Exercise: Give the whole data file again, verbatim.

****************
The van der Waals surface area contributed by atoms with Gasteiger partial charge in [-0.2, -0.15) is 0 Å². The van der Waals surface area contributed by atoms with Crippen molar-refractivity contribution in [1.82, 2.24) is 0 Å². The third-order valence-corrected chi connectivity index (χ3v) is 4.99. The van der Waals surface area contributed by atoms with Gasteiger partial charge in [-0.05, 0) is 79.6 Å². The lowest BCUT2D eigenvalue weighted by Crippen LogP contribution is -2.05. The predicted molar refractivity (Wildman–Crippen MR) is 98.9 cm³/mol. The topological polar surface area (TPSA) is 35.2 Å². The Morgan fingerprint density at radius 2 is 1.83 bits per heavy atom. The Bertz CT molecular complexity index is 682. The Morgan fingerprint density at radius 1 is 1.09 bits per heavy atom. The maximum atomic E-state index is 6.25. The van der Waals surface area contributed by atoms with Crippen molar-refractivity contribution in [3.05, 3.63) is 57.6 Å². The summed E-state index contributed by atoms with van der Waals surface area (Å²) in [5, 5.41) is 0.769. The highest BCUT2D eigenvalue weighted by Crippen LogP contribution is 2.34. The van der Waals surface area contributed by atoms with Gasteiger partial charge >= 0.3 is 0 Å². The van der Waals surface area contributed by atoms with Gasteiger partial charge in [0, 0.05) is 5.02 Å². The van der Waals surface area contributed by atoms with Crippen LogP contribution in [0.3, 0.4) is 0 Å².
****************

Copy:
The van der Waals surface area contributed by atoms with Gasteiger partial charge in [-0.2, -0.15) is 0 Å². The van der Waals surface area contributed by atoms with Crippen molar-refractivity contribution in [1.82, 2.24) is 0 Å². The third-order valence-corrected chi connectivity index (χ3v) is 4.99. The van der Waals surface area contributed by atoms with Gasteiger partial charge in [-0.05, 0) is 79.6 Å². The lowest BCUT2D eigenvalue weighted by Crippen LogP contribution is -2.05. The predicted molar refractivity (Wildman–Crippen MR) is 98.9 cm³/mol. The topological polar surface area (TPSA) is 35.2 Å². The Morgan fingerprint density at radius 2 is 1.83 bits per heavy atom. The Bertz CT molecular complexity index is 682. The Morgan fingerprint density at radius 1 is 1.09 bits per heavy atom. The maximum atomic E-state index is 6.25. The van der Waals surface area contributed by atoms with Crippen molar-refractivity contribution in [3.05, 3.63) is 57.6 Å². The summed E-state index contributed by atoms with van der Waals surface area (Å²) in [5, 5.41) is 0.769. The highest BCUT2D eigenvalue weighted by Crippen LogP contribution is 2.34. The van der Waals surface area contributed by atoms with Gasteiger partial charge >= 0.3 is 0 Å². The van der Waals surface area contributed by atoms with Gasteiger partial charge in [0, 0.05) is 5.02 Å². The van der Waals surface area contributed by atoms with Crippen LogP contribution in [0.3, 0.4) is 0 Å².